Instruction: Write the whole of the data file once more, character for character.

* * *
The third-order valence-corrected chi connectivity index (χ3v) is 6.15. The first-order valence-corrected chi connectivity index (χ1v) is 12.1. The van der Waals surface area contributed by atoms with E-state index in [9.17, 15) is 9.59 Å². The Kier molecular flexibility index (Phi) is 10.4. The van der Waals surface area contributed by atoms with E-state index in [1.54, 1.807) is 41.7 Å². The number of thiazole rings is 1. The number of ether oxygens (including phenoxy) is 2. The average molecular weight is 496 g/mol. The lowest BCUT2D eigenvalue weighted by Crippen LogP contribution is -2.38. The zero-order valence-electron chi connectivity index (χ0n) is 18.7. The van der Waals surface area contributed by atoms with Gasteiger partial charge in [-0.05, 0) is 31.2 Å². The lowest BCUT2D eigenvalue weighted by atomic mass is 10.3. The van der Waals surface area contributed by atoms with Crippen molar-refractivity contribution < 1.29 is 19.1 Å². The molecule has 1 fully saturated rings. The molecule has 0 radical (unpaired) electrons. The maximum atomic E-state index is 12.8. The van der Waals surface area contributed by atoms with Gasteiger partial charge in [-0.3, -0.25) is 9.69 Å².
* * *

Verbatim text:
The third-order valence-corrected chi connectivity index (χ3v) is 6.15. The first-order valence-corrected chi connectivity index (χ1v) is 12.1. The van der Waals surface area contributed by atoms with E-state index in [9.17, 15) is 9.59 Å². The Kier molecular flexibility index (Phi) is 10.4. The van der Waals surface area contributed by atoms with E-state index in [1.54, 1.807) is 41.7 Å². The number of thiazole rings is 1. The number of ether oxygens (including phenoxy) is 2. The average molecular weight is 496 g/mol. The lowest BCUT2D eigenvalue weighted by Crippen LogP contribution is -2.38. The zero-order valence-electron chi connectivity index (χ0n) is 18.7. The van der Waals surface area contributed by atoms with Gasteiger partial charge in [-0.05, 0) is 31.2 Å². The lowest BCUT2D eigenvalue weighted by atomic mass is 10.3. The van der Waals surface area contributed by atoms with Crippen molar-refractivity contribution < 1.29 is 19.1 Å². The molecule has 1 fully saturated rings. The molecule has 0 radical (unpaired) electrons. The maximum atomic E-state index is 12.8. The van der Waals surface area contributed by atoms with Gasteiger partial charge in [-0.3, -0.25) is 9.69 Å².